How to Remove Diaper Rash Ointment

By April Fox

Diaper rash ointment is a staple of most baby nurseries. It protects baby's delicate skin from irritation caused by wet and soiled diapers, and helps speed healing if your little one already has diaper rash. Applying the ointment to a wee bottom isn't always easy, though. As your baby wiggles and squirms on the changing table, it's almost guaranteed that a bit of the cream will end up where you don't want it. Fortunately, removing diaper rash ointment from both skin and fabric is an easy task.

From Skin

Gather all materials--two washcloths, a basin of warm water and a soft towel--so you can reach them without having to leave your baby unattended.

Use one dry washcloth to wipe excess ointment away. Do not scrub your baby; simply wipe gently. If cleaning around the diaper area, always wipe from front to back.

Soak the other washcloth in warm water, and squeeze out excess.

Touch the damp washcloth to the inside of your wrist, to ensure it's not too hot for your baby. It should be room temperature or slightly warmer--not hot at all.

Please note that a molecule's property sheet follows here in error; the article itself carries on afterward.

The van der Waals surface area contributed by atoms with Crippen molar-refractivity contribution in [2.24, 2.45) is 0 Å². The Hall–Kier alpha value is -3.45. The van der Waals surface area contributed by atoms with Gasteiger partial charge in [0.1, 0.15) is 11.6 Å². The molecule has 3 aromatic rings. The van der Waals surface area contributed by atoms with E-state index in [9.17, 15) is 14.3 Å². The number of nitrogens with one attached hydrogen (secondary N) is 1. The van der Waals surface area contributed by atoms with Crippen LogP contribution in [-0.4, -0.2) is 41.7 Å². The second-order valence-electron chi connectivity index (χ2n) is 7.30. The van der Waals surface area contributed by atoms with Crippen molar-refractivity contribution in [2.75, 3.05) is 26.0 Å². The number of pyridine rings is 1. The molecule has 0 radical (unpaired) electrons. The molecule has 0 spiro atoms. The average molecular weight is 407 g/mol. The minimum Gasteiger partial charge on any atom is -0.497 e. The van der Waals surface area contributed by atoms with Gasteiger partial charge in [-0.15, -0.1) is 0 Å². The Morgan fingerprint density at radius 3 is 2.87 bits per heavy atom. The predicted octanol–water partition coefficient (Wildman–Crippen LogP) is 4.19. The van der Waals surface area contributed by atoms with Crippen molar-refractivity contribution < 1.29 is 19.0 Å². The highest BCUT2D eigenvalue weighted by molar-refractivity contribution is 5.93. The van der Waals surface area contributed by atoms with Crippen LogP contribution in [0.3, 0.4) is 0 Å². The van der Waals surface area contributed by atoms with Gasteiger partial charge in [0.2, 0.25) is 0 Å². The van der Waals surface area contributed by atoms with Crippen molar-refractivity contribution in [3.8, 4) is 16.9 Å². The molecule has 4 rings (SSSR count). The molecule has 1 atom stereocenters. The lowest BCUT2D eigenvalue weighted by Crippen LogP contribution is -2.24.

Use the damp cloth to remove the remaining ointment from your baby's skin. Again, be gentle and wipe from front to back. It's better to go over the area several times gently than to scrub your baby; scrubbing can irritate his delicate skin.

Pat your baby dry with a towel.

From Fabric

Check the garment's care label to be sure it's safe to launder at home. If not, take the item to a professional cleaner, or it may be damaged.

Fill your sink with hot water and a small amount of laundry detergent--about an eighth of what you'd use to wash a full load in a washer.

Soak the garment in the soapy water for 15 minutes.

Rub the stained fabric together, and drain the sink..

Fill the sink with enough white vinegar to cover the soiled part of the garment, and soak the fabric in the vinegar for 15 minutes.

Rinse in hot water, and launder as usual.

About the Author

April Fox has published articles about homeschooling, children with special needs, music, parenting, mental health and education. She has been a guest on Irish radio, discussing the benefits of punk rock on child development, and currently writes for several websites including Carolina Pediatric Therapy.